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National Birth Defects Prevention Month and Folic Acid Awareness Week

January is National Birth Defects Prevention Month. Birth defects affect approximately one in 33 newborns and are a leading cause of infant mortality in the United States (1). The cost of lifetime care for infants born in a single year with one or more of 17 severe birth defects was estimated at $6 billion in the most recent study (1).

This year, National Birth Defects Prevention Month focuses on preventing infections during pregnancy. Health-care professionals should encourage women who are pregnant or who might become pregnant to adopt behaviors that can prevent infections that might cause birth defects. For example, women can reduce their risk for cytomegalovirus infection by washing their hands often, especially after changing diapers, and by not sharing food, drinks, or eating utensils with young children. Additional information about preventing infections during pregnancy is available at http://www.cdc.gov/ncbddd/pregnancy_gateway/infection.htm.

January 7--13 is National Folic Acid Awareness Week. Health-care professionals should encourage every woman who might become pregnant to consume 400 µg of synthetic folic acid every day in a vitamin supplement or in foods enriched with folic acid. Following this regimen before and during early pregnancy can prevent serious birth defects of the spine and brain (2). Additional information about CDC's birth defects prevention activities is available at http://www.cdc.gov/ncbddd.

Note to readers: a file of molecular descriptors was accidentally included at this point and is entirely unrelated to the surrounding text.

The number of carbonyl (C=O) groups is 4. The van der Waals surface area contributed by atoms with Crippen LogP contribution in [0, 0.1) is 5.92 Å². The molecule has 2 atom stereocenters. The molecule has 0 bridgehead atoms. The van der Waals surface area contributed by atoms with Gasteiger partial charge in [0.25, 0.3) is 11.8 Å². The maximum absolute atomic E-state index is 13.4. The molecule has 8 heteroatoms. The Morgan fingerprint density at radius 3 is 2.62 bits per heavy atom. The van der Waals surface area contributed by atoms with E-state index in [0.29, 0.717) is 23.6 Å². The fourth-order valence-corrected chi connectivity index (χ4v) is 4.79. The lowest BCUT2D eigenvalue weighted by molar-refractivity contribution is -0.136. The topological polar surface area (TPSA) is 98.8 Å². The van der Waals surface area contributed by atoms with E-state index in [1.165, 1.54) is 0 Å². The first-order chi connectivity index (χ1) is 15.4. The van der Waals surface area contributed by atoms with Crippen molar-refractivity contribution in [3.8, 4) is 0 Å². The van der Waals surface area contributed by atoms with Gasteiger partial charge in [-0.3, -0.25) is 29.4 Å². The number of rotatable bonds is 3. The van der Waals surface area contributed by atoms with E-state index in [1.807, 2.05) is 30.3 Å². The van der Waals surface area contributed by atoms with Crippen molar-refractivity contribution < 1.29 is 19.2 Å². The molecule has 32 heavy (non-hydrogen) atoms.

References

  1. CDC. Economic costs of birth defects and cerebral palsy---United States, 1992. MMWR 1995;44:694--9.
  2. CDC. Recommendation for the use of folic acid to reduce the number of cases of spina bifida and other neural tube defects. MMWR 1992;41(No. RR-14).



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